Rothman At-Large

R.I.P. Sadie - The Sheltie Who Belonged in an Austen Novel

May 30, 2016

Sadie never made it into a Jane Austen novel, not even a modern e-book sequel, and that’s too bad; for she would have fit right in. My sister’s pure-bred Sheltie was the consummate lady, just as the photo of her with me would suggest. Notice the more dignified of the two of us?


Most of all, Sadie showed her innate refinement at mealtimes. Never did Sadi threaten to leap up for the forbidden. Instead she would quietly put her snout in Dorothy’s lap when she wanted to share food. About her worst offense was to bark on hearing Dorothy empty the dishwasher or tear aluminium foil from a roll, and always, always she was gracious with visiting dogs or her uncle. I was unabashed in my fondness of Sadie and twice posted threats on Facebook to puppy-nap her. My wife and I would have loved owning a dog. But Carly is allergic to them—her unsuspecting Golden Retriever sent her to the emergency room: my wife almost died. So Sadie was our surrogate pet.


Sadie was a member of the canine gentry to the end. The last few days at my sister’s house, she was too weak to climb the stairs at all, much less with her usual grace, and Dorothy let her sleep downstairs. On Saturday Dorothy took Sadie to the vet, who, like my sister and brother-in-law, recognized the need for the inevitable. Sadie died at 14, close to 100 in dog years. I’m confident that a decorum-minded creature like her would have agreed with the decision.


But back to Jane Austen. Just for the fun of it, I searched Pride and Prejudice for mention of a dog of any kind. Nothing popped up. Why? Perhaps the Bennetts were too wrapped up in each other and in social climbing to bother caring for one. Oh, well, a pug shows up in Mansfield Park, thereby inspiring an academic’s spirited condemnation of the owner, Lady Bertram: “Pathetically bred out of any doggy usefulness as hunter or protector, the pug also inadvertently points up the loss of wildness and purposeful living that man’s meddlesome dominance and forced breeding have caused not only the animal kingdom but societies of imperialized humans as well.” Ouch. What to say? Dorothy is not ready for another dog now, but if one enters her life again, it just might be a shelter dog, and maybe even a mutt. That’s fine with me. Forget breeding and pedigree: let judgments of character be dog by dog—not such a bad idea to apply to humans, too.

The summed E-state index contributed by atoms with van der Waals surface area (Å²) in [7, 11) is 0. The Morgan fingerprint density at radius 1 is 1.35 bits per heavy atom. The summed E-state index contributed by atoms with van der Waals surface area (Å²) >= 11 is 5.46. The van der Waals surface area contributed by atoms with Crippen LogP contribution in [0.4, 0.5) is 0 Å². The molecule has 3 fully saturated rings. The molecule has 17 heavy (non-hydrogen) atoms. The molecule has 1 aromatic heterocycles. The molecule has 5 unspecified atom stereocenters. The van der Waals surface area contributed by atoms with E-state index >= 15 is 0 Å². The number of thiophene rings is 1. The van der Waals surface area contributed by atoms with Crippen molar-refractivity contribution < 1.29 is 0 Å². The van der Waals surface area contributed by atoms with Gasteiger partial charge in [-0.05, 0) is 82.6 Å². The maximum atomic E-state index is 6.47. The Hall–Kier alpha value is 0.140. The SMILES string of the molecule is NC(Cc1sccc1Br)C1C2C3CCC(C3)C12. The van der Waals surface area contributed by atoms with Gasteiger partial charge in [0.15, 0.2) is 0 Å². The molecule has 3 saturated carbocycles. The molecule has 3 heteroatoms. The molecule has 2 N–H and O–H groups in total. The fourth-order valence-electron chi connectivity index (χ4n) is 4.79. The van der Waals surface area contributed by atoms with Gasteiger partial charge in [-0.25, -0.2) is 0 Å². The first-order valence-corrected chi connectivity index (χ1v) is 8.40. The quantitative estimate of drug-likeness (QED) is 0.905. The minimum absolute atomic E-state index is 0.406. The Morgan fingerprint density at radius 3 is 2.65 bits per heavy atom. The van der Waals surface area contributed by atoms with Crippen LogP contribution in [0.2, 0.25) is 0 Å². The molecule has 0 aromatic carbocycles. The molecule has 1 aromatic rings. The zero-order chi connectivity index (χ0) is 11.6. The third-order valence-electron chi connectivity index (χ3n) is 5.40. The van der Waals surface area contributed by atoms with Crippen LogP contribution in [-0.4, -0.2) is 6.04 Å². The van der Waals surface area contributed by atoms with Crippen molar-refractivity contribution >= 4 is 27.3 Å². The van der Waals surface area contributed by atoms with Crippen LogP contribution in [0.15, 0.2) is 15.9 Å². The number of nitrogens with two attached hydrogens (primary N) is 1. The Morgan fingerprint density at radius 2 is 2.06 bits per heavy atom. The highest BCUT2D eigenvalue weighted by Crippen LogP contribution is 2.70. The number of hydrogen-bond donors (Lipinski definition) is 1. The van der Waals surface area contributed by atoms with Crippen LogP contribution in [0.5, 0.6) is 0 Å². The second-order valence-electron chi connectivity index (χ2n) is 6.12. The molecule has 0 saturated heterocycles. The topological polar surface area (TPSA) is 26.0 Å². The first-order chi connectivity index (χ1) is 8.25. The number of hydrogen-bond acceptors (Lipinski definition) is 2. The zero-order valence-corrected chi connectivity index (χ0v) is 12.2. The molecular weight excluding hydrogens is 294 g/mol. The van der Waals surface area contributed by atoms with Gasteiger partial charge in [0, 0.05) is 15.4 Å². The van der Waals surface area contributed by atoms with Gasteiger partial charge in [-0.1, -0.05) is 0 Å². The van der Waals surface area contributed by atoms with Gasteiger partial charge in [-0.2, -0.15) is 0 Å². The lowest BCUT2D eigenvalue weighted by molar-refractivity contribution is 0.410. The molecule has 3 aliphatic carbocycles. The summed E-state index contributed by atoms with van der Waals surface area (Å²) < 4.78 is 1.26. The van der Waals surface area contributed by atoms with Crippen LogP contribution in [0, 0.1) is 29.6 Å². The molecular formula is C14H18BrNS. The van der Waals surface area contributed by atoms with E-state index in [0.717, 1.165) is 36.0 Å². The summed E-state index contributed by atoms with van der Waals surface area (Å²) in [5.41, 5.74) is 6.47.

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Want Kent State II? Then Pander to The Donald

May 4, 2016

Ohio National Guardsmen killed Bill Schroeder, an ex-Eagle Scout, 46 years ago this week at Kent State University. As a reporter for The Lorain Journal, his hometown daily, I covered the death of this ROTC cadet


Do you realize what America was like back then? 


People actually phoned up our factory-town newspaper and praised the guardsmen for killing young Schroeder? 


The then-governor of Ohio, Jim Rhodes, might as well have pulled a trigger. It wasn't just his mishandling of the Ohio National Guard.  "They’re worse than the Brownshirts, and the Communist element, and also the Night Riders, and the vigilantes," Rhodes said of the Kent State anti-war protesters. "They’re the worst type of people that we harbor in America."


Rhodes himself is dead now, but Donald Trump is very much alive, and, in fact, yesterday, he won the Republican primary in Indiana, causing Ted Cruz to drop out, and I can't help but wonder about Kent State had The Donald been governor on May 4, 1970. 


The death toll, for all we know, might have been 14 or even 40, not four. Before the killings, protesters had burned down the ROTC building. Bill Schroeder hadn't a thing to do with this despicable act. Still, what of even the student who did? Of course arson deserves harsh punishment. But should property in this case---or at least the sentiments associated with its protection---have come before life? 


I haven't the slightest doubt that President Trump, the billionaire developer, would be a lot more trigger-happy in these situations than would President Clinton or President Sanders. What more need we know about Trump and his famous "toxic temperament"? Not to mention his offer to pay the legal bills of a thuggish supporter who sucker-punched a foe. If you love the image of wrestling fans smashing chairs over each other's heads in a bloody free-for-all---I'm not the first to conjure this up---then Donald Trump is your man.


You can imagine, then, how I feel when I read of journalists and politicians pandering to Trump or even thinking about it. I can understand opportunistic politicians like New York Jersey Gov. Chris Christie doing so. But journalists?  How could you? I quote BuzzFeed's Kyle Blaine: